Pinch profit margins – Cortland Standard


Yuner Gao/journalist

Eric Burroughs, branch manager of Cazenovia Equipment Co., adjusts a lawn mower whose price rose to $8,500 from $7,800 last April. “We really encourage them to order early,” he said. The typical wait time for a lawn mower is six to eight months.

Darrell Norton grumbled as he shopped at Cazenovia Equipment Co in Polkville, shopping is a growing challenge.

“Fuel oil for equipment, repairs and even auto parts – everything seems to be going up,” he said.

Over the past 12 months, the consumer price index rose 7.5% before seasonal adjustment, the US Bureau of Labor Statistics reported on February 10. It was the biggest 12-month increase since the period ending in February 1982, when it reached 7.6%, although it was down from a peak of 14.8% in April 1980.

“I would just say we’ve seen double-digit increases in some specific situations,” said Eric Burroughs, store manager of Cazenovia Equipment on Route 11 near Polkville.

Like lawnmowers in Cazenovia, prices have skyrocketed; one of the models fell from $7,800 last April to $8,500 today.

“In some situations, we’ve seen a 15% to 20% increase,” Burroughs said. “But it is something that we unfortunately have to have. We have seen a more frequent and higher percentage increase than in the past due to inflation.

Greg Dicola, owner of Affordable Home Furnishings on Main Street in Cortland, noticed the trend. In his store, bedding prices have risen sharply over the past six months.

“The price of furniture has gone up. I would say at least a 10% increase,” he said.

Its cost has also increased.

“I would give the best possible price, but gross margins have to be between 40% and 50% to survive and pay our bills because our bills are also going up,” Dicola said.

Most customers, Dicola and Burroughs said, don’t complain.

“Customers are going to pay for them because they know what’s going on,” Dicola said.

Availability, however, is another matter. Inflation combines with supply chain issues.

“In some cases, they have to wait six to eight months” for some equipment, Burroughs said. “But in the past, they almost brought him home that day. We just want our customers to know and understand that availability will not be what we have seen in the past.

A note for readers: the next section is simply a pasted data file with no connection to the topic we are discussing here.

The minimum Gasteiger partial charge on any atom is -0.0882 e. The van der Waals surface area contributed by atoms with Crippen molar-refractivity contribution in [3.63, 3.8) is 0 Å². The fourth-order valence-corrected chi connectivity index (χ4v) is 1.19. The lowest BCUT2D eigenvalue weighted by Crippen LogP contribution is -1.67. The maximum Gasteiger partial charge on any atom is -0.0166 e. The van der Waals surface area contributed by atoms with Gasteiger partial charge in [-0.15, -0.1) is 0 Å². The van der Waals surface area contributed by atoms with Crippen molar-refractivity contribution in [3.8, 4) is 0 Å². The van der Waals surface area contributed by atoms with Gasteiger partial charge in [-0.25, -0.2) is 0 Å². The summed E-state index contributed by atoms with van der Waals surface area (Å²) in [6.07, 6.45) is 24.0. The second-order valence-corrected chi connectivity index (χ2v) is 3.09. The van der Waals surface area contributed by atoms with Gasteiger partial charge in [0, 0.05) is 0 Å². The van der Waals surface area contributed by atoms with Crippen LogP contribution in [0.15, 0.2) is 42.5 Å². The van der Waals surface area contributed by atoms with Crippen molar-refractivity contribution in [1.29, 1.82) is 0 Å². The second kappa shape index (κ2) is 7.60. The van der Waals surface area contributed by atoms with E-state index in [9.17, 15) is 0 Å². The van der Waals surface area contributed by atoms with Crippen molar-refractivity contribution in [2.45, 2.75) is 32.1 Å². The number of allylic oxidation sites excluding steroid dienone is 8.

“Normally, when everything was going well, we would get the product in a week or two,” Dicola said. “But it takes up to six months.”

Reduced availability has led Burroughs to encourage people to order these products early.

“We’re just struggling to find the product to meet the overall demand. It doesn’t matter what it is, whether it’s the individual parts needed for repair or maintenance, or a product item, like a lawn mower,” he said. “We’re just seeing a significant lag or a significant disruption between supply and demand.”

Supply chain issues also pose challenges, Dicola said.

“A lot of furniture is made in Vietnam, so what’s happening is that it got stuck in ports,” Dicola said. “Same thing with appliances, like we had appliances from Tennessee, and they had to shut down Whirlpool factories for two weeks. It creates a big mess.”

Rising fuel prices have also made distribution more expensive, they said, and that combines with raises for employees in the event of labor shortages.

“We have to give people a raise. If you don’t give people raises, other companies offer more money as bonuses. So it’s more money every week,” Dicola said.

“We make concessions on certain prices, particularly with regard to freight and transport. So ultimately it affects our gross margins,” Burroughs said. “So our gross margins have dropped, just because we’re trying to help customers get through this period of inflation”


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